Stem cell doctor guilty of breaching good practice

A doctor who exploited "vulnerable" multiple sclerosis patients by exaggerating the benefits of stem cell therapy faces being struck off after his fitness to practise was found to be impaired today.

Dr Robert Trossel's actions constituted "repeated and serious breaches" of "many of the essential tenets" of good medical practice, the General Medical Council ruled.



Nine men and women, most of whom were suffering from "incurable conditions", visited Dr Trossel, "desperate" to find some relief for their disease and prepared to raise large sums of money to fund treatment.



But the Dutch-trained doctor, 56, used stem cells which were not designed for human use and exaggerated the benefits of treatment based on "anecdotal and aspirational information", according to the GMC's Fitness to Practise Panel.



The panel concluded today that his fitness to practise was impaired by reason of misconduct.



Submissions will be made on behalf of the GMC and Dr Trossel on September 27 to allow the panel to decide on sanctions.







The panel heard that, after hearing the findings of fact in April, Dr Trossel had a "change of heart" and admitted he had been "too enthusiastic" about the use of stem cell therapy.

But he said he would continue to recommend aqua tilis therapy - described as treatment in a steam room with a therapeutic MRI machine - making it clear to patients at his Rotterdam clinic that it was "totally unproven".



Besides his Preventief Medisch Centrum clinic, Dr Trossel had consulting rooms in Wimpole Street, central London.



Panel chairman Professor Brian Gomes da Costa said: "It notes that this is a case in which there is a consistent and potentially unsafe thread running throughout its course.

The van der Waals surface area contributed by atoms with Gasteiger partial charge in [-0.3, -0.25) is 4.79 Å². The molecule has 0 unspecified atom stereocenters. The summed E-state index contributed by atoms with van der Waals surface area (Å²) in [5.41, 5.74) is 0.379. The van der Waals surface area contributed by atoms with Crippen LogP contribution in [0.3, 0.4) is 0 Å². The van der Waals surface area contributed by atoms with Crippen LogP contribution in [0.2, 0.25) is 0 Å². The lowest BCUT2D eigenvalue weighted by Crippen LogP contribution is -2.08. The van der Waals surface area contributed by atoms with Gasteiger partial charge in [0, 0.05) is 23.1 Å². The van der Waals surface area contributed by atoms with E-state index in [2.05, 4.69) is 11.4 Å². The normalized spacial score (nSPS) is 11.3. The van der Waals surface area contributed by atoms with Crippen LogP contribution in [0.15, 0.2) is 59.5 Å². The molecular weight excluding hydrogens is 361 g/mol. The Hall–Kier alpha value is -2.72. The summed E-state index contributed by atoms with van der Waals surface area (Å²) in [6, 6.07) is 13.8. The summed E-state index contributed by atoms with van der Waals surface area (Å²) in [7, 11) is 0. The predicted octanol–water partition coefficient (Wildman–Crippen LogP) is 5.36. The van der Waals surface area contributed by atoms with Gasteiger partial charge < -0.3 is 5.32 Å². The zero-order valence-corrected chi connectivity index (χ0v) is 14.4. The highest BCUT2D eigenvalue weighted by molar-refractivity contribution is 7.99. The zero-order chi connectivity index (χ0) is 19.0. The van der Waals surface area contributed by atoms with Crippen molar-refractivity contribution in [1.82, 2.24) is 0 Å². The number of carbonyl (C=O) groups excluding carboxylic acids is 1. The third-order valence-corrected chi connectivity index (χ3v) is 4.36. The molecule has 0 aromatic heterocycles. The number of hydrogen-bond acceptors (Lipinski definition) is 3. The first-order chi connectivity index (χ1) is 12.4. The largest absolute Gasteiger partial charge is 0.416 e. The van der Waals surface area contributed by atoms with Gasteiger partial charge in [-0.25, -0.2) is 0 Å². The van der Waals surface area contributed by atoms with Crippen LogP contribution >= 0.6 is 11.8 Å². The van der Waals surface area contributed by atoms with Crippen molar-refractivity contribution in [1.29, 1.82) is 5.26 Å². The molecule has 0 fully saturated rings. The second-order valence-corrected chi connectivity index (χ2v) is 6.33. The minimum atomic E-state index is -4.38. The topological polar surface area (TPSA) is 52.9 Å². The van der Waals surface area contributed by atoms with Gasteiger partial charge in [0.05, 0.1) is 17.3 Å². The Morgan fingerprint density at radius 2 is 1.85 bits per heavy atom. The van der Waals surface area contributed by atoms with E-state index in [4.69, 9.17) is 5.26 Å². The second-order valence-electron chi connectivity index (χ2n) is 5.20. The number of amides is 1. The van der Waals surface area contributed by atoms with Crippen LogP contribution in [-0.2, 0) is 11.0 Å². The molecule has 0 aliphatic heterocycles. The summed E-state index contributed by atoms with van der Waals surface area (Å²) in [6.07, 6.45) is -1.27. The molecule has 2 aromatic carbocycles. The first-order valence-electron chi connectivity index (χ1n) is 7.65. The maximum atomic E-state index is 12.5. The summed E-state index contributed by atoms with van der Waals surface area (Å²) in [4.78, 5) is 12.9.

"Despite your assertions that you have reflected on your failings, the panel is concerned that you have demonstrated little insight into the seriousness of your misconduct and the effects this may have had on your patients.



"It cannot conclude that the misconduct found proved will not be repeated.



"The panel has determined that the totality of the facts found proved constitute repeated and serious breaches of many of the essential tenets of 'Good Medical Practice'."













Dr Trossel was found to have offered treatments which were "unjustifiable" on the basis of evidence, inappropriate, not in the best interests of patients and were "exploitative of vulnerable patients".



He also exaggerated the benefits and failed to warn of potential risks, according to the panel.



But he was not found to be dishonest because the panel accepted that the doctor believed the claims.



The panel found that Dr Trossel failed to respect the rights of patients to be fully informed and that he "abused" his position as a doctor.



The nine patients involved in the case are James McCorrisken, Malcolm Pear, Stephen Murphy, Rebecca Parker, Tracy Wagstaff, Karen Galley, Deborah Sandford, Catherine Neal and Anita Knowles - although the allegations against Dr Trossel in relation to Ms Neal and Ms Knowles were found not proved at an earlier hearing.



In another case, the GMC said Dr Trossel made false and misleading statements to investigative journalist Barney Calman, who visited his private clinic in London claiming to have Hodgkin's disease in 2006.



The panel also ruled Dr Trossel's fitness to practise was impaired due to a police caution he received in August 2007 after failing to pay for car parking at Stansted Airport in June that year.



Dr Trossel told the hearing that his flight from Holland had been delayed and he was unable to find his ticket or an attendant so he saw "no other option" than to tailgate another vehicle out of the car park.



He agreed to repay £472.50 to NCP after receiving the police caution, the panel heard.



Prof Gomes da Costa said: "The panel takes a serious view of your caution, which was in connection with an offence of dishonesty.



"It considers that you should have been aware of the consequences of your actions of making off without payment and that this conduct would be judged by the medical profession and the public to be a serious breach of the requirement that doctors behave honestly at all times."



In relation to a conviction in Antwerp last year over stem cell treatment offences under Belgian law, the panel ruled that Dr Trossel's fitness to practise was not impaired because the offences were not comparable with English law.

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